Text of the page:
“My grandma recently just got (covid),” Adam Muntean, sophomore, said. “She’s in the hospital. We just found out she has pancreatic cancer, and (the concern with covid) is just like, we’re trying to get her at least into someone else’s care, but no one can take her because she’s covid positive. And now I can’t really see her or go visit her in the hospital.”
Over the span of the pandemic, challenges have ranged from dealing with the impact the virus has itself to the aftereffects of prolonged isolation. Aside from relationships with family, relationships with friends have taken a turn. In a recent Crier survey of 45 students, 51% said the pandemic changed their relationships with their peers, and 70% of that change was reported to be negative.
“Because I was the new kid (in seventh grade) and I was like, ‘Oh, I’m gonna make friends,’ but because I was (just) acquaintances (with people) and then at the time I did not have a phone, so I didn’t have any social media,” Luna Gutierrez, freshman, said. “So the entire pandemic I literally talked to no one.”
The progress of covid circumstances at MHS has varied greatly each month–from going to mask recommendations to mask enforcements to the re-introduction of Blackboard Collaborate. As students returned following winter break, some students were surprised at the decision to go back in-person–others believed it was the best choice considering the circumstances. But in terms of mental health and particularly covid fatigue, according to Isidora, there is always more to be done.
“June or July (of 2021) was probably the lowest point for me. I feel like once we came back this year, (the administration) was trying so hard to go back to how it was before the pandemic that they kind of lost sight of the fact that we’re still in this (with) students’ mental health,” Isidora said. “For example, a mental health day isn’t a reason for an excused absence. I just cannot (stay home, even if)–I’ve been up the whole night with terrible anxiety or a panic attack or whatever.”
The feeling of being heard is not just specific to students at MHS–over the country, students have been protesting their students covid protocols through walkouts. In Chicago, students left their classrooms and marched in protest, demanding better covid measures. This reflects the frustration students have had to deal with, though schools are put in a tough situation as well, according to Delaney Craig, sophomore.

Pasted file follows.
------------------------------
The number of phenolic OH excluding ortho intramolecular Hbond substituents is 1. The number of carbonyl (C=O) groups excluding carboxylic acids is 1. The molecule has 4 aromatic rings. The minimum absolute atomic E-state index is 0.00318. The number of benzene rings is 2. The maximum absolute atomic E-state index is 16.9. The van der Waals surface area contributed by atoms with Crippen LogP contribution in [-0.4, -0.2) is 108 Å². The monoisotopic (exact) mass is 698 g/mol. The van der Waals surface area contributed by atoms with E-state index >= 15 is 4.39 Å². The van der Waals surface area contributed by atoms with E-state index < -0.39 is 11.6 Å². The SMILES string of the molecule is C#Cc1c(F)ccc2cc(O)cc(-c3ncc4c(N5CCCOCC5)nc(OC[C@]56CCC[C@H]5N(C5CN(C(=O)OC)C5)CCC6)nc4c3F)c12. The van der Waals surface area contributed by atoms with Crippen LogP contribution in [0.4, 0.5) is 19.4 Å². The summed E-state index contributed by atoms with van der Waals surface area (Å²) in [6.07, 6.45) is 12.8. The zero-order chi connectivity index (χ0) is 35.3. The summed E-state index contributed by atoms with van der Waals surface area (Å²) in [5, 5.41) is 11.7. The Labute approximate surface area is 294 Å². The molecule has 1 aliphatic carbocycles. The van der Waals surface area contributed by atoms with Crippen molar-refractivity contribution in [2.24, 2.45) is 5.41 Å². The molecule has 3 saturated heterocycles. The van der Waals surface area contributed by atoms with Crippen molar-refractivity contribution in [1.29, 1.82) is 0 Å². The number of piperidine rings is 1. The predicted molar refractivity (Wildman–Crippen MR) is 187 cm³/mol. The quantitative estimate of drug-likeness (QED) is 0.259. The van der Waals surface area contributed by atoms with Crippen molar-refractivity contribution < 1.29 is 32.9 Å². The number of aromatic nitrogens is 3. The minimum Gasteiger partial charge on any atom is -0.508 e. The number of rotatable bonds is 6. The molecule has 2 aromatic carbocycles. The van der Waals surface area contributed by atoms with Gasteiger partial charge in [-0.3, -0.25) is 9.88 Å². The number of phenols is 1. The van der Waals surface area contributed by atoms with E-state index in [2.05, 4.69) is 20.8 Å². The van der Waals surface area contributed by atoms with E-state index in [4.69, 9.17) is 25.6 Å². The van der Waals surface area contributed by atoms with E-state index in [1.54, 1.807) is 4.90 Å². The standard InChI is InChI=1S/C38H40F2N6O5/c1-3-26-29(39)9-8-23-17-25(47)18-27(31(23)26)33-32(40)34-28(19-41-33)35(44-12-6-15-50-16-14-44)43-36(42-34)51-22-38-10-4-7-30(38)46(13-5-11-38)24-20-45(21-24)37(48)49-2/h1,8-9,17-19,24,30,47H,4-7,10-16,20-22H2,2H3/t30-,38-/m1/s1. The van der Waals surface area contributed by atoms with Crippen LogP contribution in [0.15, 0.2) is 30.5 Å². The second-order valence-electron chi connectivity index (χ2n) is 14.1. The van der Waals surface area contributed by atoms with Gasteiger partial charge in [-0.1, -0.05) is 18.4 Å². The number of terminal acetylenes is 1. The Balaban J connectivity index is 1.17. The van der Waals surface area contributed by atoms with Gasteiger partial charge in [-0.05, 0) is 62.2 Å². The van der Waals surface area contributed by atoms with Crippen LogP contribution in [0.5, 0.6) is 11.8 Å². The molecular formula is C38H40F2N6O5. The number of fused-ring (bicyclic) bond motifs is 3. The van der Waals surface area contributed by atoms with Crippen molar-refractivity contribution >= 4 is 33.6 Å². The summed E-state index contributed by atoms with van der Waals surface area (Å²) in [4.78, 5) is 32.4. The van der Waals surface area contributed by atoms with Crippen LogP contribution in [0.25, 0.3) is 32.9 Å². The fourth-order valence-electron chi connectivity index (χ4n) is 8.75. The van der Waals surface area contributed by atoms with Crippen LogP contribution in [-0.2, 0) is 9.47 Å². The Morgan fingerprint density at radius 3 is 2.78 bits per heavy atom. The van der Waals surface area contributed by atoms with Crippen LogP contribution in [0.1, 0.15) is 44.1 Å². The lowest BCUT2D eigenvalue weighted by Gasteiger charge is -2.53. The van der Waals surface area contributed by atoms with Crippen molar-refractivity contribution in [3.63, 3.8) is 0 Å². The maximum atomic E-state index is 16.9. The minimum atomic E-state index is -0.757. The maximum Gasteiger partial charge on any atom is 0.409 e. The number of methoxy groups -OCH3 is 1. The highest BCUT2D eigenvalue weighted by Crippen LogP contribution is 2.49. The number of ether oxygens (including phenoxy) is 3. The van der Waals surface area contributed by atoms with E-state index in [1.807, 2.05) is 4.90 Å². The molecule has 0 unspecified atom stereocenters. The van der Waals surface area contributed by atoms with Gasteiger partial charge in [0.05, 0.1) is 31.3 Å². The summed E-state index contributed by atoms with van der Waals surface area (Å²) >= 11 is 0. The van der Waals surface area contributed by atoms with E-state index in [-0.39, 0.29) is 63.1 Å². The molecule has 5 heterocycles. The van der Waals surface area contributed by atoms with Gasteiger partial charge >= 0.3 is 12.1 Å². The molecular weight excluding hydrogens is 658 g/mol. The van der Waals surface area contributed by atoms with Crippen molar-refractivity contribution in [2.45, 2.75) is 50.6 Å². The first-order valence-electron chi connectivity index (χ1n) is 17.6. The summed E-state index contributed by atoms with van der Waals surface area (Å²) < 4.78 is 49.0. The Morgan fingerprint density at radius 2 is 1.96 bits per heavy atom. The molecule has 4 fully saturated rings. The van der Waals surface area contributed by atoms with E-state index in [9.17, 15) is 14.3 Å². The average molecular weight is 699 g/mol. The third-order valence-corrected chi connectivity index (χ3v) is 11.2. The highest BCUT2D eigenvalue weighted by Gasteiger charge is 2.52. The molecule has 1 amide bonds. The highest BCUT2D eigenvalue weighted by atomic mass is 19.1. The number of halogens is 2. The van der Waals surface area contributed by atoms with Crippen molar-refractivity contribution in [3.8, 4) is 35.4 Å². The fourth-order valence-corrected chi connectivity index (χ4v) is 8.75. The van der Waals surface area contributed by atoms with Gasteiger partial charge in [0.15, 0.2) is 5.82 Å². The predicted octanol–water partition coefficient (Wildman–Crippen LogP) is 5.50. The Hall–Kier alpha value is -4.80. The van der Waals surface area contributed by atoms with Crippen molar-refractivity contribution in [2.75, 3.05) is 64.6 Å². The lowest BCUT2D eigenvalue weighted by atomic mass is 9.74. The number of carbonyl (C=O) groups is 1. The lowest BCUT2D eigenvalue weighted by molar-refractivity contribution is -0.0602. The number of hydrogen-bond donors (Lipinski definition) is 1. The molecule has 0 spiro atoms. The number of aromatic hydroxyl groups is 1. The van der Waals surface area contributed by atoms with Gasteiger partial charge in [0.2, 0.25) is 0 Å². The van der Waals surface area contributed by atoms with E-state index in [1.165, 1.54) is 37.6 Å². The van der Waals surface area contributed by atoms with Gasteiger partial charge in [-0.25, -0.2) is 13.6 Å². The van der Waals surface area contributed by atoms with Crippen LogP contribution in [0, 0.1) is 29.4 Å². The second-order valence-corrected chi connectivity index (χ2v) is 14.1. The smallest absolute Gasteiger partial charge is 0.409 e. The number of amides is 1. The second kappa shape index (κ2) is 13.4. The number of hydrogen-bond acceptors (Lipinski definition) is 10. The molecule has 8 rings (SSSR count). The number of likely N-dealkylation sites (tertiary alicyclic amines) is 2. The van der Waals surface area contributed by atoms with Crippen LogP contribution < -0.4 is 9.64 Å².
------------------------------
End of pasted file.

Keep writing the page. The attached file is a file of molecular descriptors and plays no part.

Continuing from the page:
“I think that (students) have the right to have their opinions, but I think schools are doing what they can while still educating the children,” Delaney said. “Honestly what’s most important is the education, the future generation because those are the people that are going to be handling problems like this. I think (those students) voices should be heard and I think whoever’s at their school can go with more safety precautions. We took away the shorter hallway passing periods and the one way hallway and the shields and I think those could be added back in if absolutely necessary, but as of now, I think we’re doing fine.”
Covid has seeped its way into every facet of life–it takes the form of eroding mental health, it changes families and friendships and its prolonging slowly strips at teenage resilience. There has been speculation by some that covid will eventually turn into something reminiscent of the flu–but until then, pushing through the circumstances and staying safe is all one can do, according to students.
“When you’re not like seeing people (or) going anywhere–because along with friend stuff getting canceled, shows I had been a part of for theatre or even speech tournaments were moved online–it’s isolating and loneliness can lead to having some mental health problems,” Delaney said. “I think that (the pandemic) has amplified (mental health issues), but you also find new ways to deal with it.”